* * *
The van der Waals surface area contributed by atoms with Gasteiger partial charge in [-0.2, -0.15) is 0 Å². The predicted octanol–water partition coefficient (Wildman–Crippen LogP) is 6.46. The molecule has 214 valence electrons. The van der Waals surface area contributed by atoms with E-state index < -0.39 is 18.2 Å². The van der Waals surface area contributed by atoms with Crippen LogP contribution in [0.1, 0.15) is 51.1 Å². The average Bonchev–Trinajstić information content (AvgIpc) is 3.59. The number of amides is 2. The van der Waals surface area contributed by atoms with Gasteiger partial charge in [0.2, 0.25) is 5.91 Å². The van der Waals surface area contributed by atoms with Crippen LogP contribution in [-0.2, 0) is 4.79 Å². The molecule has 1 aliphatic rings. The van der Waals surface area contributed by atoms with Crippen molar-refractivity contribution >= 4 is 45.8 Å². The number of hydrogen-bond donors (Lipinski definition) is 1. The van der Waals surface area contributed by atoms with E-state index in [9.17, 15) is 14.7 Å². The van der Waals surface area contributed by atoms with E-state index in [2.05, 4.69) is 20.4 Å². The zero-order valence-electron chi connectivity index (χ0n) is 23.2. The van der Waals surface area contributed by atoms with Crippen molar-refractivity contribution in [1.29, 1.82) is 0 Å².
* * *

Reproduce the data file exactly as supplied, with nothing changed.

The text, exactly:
The van der Waals surface area contributed by atoms with Gasteiger partial charge in [-0.2, -0.15) is 0 Å². The predicted octanol–water partition coefficient (Wildman–Crippen LogP) is 6.46. The molecule has 214 valence electrons. The van der Waals surface area contributed by atoms with E-state index < -0.39 is 18.2 Å². The van der Waals surface area contributed by atoms with Crippen LogP contribution in [0.1, 0.15) is 51.1 Å². The average Bonchev–Trinajstić information content (AvgIpc) is 3.59. The number of amides is 2. The van der Waals surface area contributed by atoms with Gasteiger partial charge in [0.2, 0.25) is 5.91 Å². The van der Waals surface area contributed by atoms with Crippen LogP contribution in [-0.2, 0) is 4.79 Å². The molecule has 1 aliphatic rings. The van der Waals surface area contributed by atoms with Crippen molar-refractivity contribution >= 4 is 45.8 Å². The number of hydrogen-bond donors (Lipinski definition) is 1. The van der Waals surface area contributed by atoms with E-state index in [9.17, 15) is 14.7 Å². The van der Waals surface area contributed by atoms with E-state index in [2.05, 4.69) is 20.4 Å². The zero-order valence-electron chi connectivity index (χ0n) is 23.2. The van der Waals surface area contributed by atoms with Crippen molar-refractivity contribution in [1.29, 1.82) is 0 Å².